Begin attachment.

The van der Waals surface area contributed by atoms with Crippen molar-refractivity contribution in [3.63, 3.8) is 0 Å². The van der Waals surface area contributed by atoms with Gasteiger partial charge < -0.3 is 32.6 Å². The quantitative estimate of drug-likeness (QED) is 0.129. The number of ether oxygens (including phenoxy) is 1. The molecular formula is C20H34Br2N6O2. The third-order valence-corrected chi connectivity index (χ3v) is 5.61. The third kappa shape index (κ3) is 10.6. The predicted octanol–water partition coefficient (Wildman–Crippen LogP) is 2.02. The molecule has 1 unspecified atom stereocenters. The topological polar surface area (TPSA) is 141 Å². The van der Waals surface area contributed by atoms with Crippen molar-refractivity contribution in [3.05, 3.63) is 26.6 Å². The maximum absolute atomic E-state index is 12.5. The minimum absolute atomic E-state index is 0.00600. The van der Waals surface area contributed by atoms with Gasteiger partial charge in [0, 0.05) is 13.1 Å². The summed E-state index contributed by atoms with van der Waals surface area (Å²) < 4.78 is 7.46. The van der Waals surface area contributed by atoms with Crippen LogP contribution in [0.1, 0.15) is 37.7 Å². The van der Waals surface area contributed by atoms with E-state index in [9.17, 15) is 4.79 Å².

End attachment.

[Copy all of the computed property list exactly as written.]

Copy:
The van der Waals surface area contributed by atoms with Crippen molar-refractivity contribution in [3.63, 3.8) is 0 Å². The van der Waals surface area contributed by atoms with Gasteiger partial charge < -0.3 is 32.6 Å². The quantitative estimate of drug-likeness (QED) is 0.129. The number of ether oxygens (including phenoxy) is 1. The molecular formula is C20H34Br2N6O2. The third-order valence-corrected chi connectivity index (χ3v) is 5.61. The third kappa shape index (κ3) is 10.6. The predicted octanol–water partition coefficient (Wildman–Crippen LogP) is 2.02. The molecule has 1 unspecified atom stereocenters. The topological polar surface area (TPSA) is 141 Å². The van der Waals surface area contributed by atoms with Crippen molar-refractivity contribution in [3.05, 3.63) is 26.6 Å². The maximum absolute atomic E-state index is 12.5. The minimum absolute atomic E-state index is 0.00600. The van der Waals surface area contributed by atoms with Gasteiger partial charge in [0, 0.05) is 13.1 Å². The summed E-state index contributed by atoms with van der Waals surface area (Å²) < 4.78 is 7.46. The van der Waals surface area contributed by atoms with Crippen LogP contribution in [0.1, 0.15) is 37.7 Å². The van der Waals surface area contributed by atoms with E-state index in [9.17, 15) is 4.79 Å².